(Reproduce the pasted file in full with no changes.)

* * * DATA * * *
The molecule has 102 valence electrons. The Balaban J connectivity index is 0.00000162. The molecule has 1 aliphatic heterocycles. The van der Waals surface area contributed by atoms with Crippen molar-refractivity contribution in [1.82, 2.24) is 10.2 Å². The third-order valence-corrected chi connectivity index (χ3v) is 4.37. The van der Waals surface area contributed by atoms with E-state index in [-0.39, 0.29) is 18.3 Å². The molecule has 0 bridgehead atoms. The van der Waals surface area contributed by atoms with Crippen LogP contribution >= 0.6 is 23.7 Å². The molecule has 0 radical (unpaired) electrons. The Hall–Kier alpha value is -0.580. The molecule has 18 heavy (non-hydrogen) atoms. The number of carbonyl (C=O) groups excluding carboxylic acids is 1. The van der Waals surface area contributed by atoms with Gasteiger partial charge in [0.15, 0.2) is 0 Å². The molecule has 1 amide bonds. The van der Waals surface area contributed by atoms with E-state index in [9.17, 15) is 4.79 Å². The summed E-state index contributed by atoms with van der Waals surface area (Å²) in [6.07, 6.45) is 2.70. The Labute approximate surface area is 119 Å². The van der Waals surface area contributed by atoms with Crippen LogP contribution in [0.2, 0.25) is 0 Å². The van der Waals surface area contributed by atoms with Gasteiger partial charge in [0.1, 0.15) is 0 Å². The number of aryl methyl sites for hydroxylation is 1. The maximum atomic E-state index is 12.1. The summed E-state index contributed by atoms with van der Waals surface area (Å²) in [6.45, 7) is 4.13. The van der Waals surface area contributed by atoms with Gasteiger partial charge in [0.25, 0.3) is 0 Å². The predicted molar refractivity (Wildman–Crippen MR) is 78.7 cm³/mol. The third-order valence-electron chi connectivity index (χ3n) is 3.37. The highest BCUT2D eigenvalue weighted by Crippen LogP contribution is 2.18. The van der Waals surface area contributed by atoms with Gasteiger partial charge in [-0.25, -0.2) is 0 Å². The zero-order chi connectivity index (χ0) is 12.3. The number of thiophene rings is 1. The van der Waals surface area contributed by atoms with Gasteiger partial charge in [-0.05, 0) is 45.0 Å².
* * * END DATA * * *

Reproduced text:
The molecule has 102 valence electrons. The Balaban J connectivity index is 0.00000162. The molecule has 1 aliphatic heterocycles. The van der Waals surface area contributed by atoms with Crippen molar-refractivity contribution in [1.82, 2.24) is 10.2 Å². The third-order valence-corrected chi connectivity index (χ3v) is 4.37. The van der Waals surface area contributed by atoms with E-state index in [-0.39, 0.29) is 18.3 Å². The molecule has 0 bridgehead atoms. The van der Waals surface area contributed by atoms with Crippen LogP contribution >= 0.6 is 23.7 Å². The molecule has 0 radical (unpaired) electrons. The Hall–Kier alpha value is -0.580. The molecule has 18 heavy (non-hydrogen) atoms. The number of carbonyl (C=O) groups excluding carboxylic acids is 1. The van der Waals surface area contributed by atoms with Gasteiger partial charge in [0.15, 0.2) is 0 Å². The molecule has 1 amide bonds. The van der Waals surface area contributed by atoms with E-state index in [9.17, 15) is 4.79 Å². The summed E-state index contributed by atoms with van der Waals surface area (Å²) in [6.07, 6.45) is 2.70. The Labute approximate surface area is 119 Å². The van der Waals surface area contributed by atoms with Crippen LogP contribution in [0.2, 0.25) is 0 Å². The van der Waals surface area contributed by atoms with Gasteiger partial charge in [0.1, 0.15) is 0 Å². The number of aryl methyl sites for hydroxylation is 1. The maximum atomic E-state index is 12.1. The summed E-state index contributed by atoms with van der Waals surface area (Å²) in [6.45, 7) is 4.13. The van der Waals surface area contributed by atoms with Gasteiger partial charge in [0.25, 0.3) is 0 Å². The predicted molar refractivity (Wildman–Crippen MR) is 78.7 cm³/mol. The third-order valence-electron chi connectivity index (χ3n) is 3.37. The highest BCUT2D eigenvalue weighted by Crippen LogP contribution is 2.18. The van der Waals surface area contributed by atoms with Gasteiger partial charge in [-0.25, -0.2) is 0 Å². The zero-order chi connectivity index (χ0) is 12.3. The number of thiophene rings is 1. The van der Waals surface area contributed by atoms with Gasteiger partial charge in [-0.05, 0) is 45.0 Å².